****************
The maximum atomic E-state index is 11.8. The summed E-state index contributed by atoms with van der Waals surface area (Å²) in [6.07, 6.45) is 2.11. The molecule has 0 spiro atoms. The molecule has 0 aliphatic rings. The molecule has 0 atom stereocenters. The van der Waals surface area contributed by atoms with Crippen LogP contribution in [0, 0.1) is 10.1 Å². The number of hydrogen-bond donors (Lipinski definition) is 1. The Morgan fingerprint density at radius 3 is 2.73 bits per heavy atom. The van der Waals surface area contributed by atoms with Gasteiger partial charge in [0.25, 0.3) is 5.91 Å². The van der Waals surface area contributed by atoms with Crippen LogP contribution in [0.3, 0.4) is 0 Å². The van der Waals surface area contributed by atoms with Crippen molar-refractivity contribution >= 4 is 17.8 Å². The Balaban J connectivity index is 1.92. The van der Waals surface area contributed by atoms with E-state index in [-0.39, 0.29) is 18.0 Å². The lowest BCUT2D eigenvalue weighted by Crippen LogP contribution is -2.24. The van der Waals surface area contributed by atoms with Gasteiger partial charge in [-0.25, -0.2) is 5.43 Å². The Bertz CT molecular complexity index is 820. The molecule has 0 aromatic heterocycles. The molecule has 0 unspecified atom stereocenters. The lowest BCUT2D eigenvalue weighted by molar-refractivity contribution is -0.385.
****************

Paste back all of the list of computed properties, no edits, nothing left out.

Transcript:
The maximum atomic E-state index is 11.8. The summed E-state index contributed by atoms with van der Waals surface area (Å²) in [6.07, 6.45) is 2.11. The molecule has 0 spiro atoms. The molecule has 0 aliphatic rings. The molecule has 0 atom stereocenters. The van der Waals surface area contributed by atoms with Crippen LogP contribution in [0, 0.1) is 10.1 Å². The number of hydrogen-bond donors (Lipinski definition) is 1. The Morgan fingerprint density at radius 3 is 2.73 bits per heavy atom. The van der Waals surface area contributed by atoms with Gasteiger partial charge in [0.25, 0.3) is 5.91 Å². The van der Waals surface area contributed by atoms with Crippen LogP contribution in [0.3, 0.4) is 0 Å². The van der Waals surface area contributed by atoms with Crippen molar-refractivity contribution >= 4 is 17.8 Å². The Balaban J connectivity index is 1.92. The van der Waals surface area contributed by atoms with E-state index in [-0.39, 0.29) is 18.0 Å². The lowest BCUT2D eigenvalue weighted by Crippen LogP contribution is -2.24. The van der Waals surface area contributed by atoms with Gasteiger partial charge in [-0.25, -0.2) is 5.43 Å². The Bertz CT molecular complexity index is 820. The molecule has 0 aromatic heterocycles. The molecule has 0 unspecified atom stereocenters. The lowest BCUT2D eigenvalue weighted by molar-refractivity contribution is -0.385.